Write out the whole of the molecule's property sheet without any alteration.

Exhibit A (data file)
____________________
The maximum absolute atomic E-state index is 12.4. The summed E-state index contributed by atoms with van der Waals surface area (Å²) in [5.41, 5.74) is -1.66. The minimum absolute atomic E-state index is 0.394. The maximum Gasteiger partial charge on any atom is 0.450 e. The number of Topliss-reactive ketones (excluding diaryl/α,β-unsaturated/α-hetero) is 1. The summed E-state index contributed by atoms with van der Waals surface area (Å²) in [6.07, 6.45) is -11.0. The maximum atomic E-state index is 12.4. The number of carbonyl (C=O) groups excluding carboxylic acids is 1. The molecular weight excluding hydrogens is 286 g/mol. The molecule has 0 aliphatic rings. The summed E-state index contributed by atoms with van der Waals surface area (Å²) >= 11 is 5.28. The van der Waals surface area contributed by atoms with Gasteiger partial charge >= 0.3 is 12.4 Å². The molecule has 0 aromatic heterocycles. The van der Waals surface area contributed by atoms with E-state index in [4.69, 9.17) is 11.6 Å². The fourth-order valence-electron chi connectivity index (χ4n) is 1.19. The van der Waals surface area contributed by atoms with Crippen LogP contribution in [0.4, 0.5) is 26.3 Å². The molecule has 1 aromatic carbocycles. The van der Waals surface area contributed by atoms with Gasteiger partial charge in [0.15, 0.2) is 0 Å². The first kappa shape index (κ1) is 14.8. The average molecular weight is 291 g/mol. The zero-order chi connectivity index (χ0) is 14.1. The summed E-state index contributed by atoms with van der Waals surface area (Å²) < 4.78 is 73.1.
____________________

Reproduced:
The maximum absolute atomic E-state index is 12.4. The summed E-state index contributed by atoms with van der Waals surface area (Å²) in [5.41, 5.74) is -1.66. The minimum absolute atomic E-state index is 0.394. The maximum Gasteiger partial charge on any atom is 0.450 e. The number of Topliss-reactive ketones (excluding diaryl/α,β-unsaturated/α-hetero) is 1. The summed E-state index contributed by atoms with van der Waals surface area (Å²) in [6.07, 6.45) is -11.0. The maximum atomic E-state index is 12.4. The number of carbonyl (C=O) groups excluding carboxylic acids is 1. The molecular weight excluding hydrogens is 286 g/mol. The molecule has 0 aliphatic rings. The summed E-state index contributed by atoms with van der Waals surface area (Å²) >= 11 is 5.28. The van der Waals surface area contributed by atoms with Gasteiger partial charge >= 0.3 is 12.4 Å². The molecule has 0 aromatic heterocycles. The van der Waals surface area contributed by atoms with E-state index in [4.69, 9.17) is 11.6 Å². The fourth-order valence-electron chi connectivity index (χ4n) is 1.19. The van der Waals surface area contributed by atoms with Crippen LogP contribution in [0.4, 0.5) is 26.3 Å². The molecule has 1 aromatic carbocycles. The van der Waals surface area contributed by atoms with Gasteiger partial charge in [0.15, 0.2) is 0 Å². The first kappa shape index (κ1) is 14.8. The average molecular weight is 291 g/mol. The zero-order chi connectivity index (χ0) is 14.1. The summed E-state index contributed by atoms with van der Waals surface area (Å²) < 4.78 is 73.1.